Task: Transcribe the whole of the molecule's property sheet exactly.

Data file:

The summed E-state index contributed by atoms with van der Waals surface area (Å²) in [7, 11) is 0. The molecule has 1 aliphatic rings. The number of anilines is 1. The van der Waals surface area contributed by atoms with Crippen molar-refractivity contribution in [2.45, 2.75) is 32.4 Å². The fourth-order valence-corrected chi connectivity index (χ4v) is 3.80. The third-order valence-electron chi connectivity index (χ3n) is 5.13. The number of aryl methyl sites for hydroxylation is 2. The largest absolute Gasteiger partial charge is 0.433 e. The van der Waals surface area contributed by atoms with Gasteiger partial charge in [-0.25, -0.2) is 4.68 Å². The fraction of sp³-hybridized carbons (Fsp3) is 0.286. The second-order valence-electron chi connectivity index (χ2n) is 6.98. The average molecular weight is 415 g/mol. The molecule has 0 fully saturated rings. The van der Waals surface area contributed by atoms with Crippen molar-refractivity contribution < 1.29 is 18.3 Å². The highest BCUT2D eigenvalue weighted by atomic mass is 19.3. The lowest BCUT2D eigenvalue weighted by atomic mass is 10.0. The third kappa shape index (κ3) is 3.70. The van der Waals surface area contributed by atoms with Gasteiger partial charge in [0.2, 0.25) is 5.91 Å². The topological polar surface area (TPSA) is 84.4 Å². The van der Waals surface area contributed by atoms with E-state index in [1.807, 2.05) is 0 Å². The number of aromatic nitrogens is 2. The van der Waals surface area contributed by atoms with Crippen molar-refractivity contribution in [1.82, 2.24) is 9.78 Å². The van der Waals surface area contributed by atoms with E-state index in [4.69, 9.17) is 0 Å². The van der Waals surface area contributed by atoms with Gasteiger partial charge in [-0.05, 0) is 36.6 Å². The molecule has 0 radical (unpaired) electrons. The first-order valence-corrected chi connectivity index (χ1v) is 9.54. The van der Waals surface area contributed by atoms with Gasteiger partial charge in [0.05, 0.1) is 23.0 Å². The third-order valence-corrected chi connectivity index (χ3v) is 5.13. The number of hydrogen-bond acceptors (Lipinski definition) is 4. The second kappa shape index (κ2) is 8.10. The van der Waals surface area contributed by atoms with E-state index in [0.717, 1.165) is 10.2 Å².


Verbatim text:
The summed E-state index contributed by atoms with van der Waals surface area (Å²) in [7, 11) is 0. The molecule has 1 aliphatic rings. The number of anilines is 1. The van der Waals surface area contributed by atoms with Crippen molar-refractivity contribution in [2.45, 2.75) is 32.4 Å². The fourth-order valence-corrected chi connectivity index (χ4v) is 3.80. The third-order valence-electron chi connectivity index (χ3n) is 5.13. The number of aryl methyl sites for hydroxylation is 2. The largest absolute Gasteiger partial charge is 0.433 e. The van der Waals surface area contributed by atoms with Gasteiger partial charge in [-0.25, -0.2) is 4.68 Å². The fraction of sp³-hybridized carbons (Fsp3) is 0.286. The second-order valence-electron chi connectivity index (χ2n) is 6.98. The average molecular weight is 415 g/mol. The molecule has 0 fully saturated rings. The van der Waals surface area contributed by atoms with Crippen molar-refractivity contribution < 1.29 is 18.3 Å². The highest BCUT2D eigenvalue weighted by atomic mass is 19.3. The lowest BCUT2D eigenvalue weighted by atomic mass is 10.0. The third kappa shape index (κ3) is 3.70. The van der Waals surface area contributed by atoms with Gasteiger partial charge in [0.2, 0.25) is 5.91 Å². The topological polar surface area (TPSA) is 84.4 Å². The van der Waals surface area contributed by atoms with E-state index in [1.807, 2.05) is 0 Å². The number of aromatic nitrogens is 2. The van der Waals surface area contributed by atoms with Crippen molar-refractivity contribution in [1.82, 2.24) is 9.78 Å². The van der Waals surface area contributed by atoms with E-state index in [4.69, 9.17) is 0 Å². The van der Waals surface area contributed by atoms with Gasteiger partial charge in [-0.05, 0) is 36.6 Å². The molecule has 0 radical (unpaired) electrons. The first-order valence-corrected chi connectivity index (χ1v) is 9.54. The van der Waals surface area contributed by atoms with Gasteiger partial charge in [0.05, 0.1) is 23.0 Å². The third-order valence-corrected chi connectivity index (χ3v) is 5.13. The number of hydrogen-bond acceptors (Lipinski definition) is 4. The second kappa shape index (κ2) is 8.10. The van der Waals surface area contributed by atoms with E-state index in [0.717, 1.165) is 10.2 Å².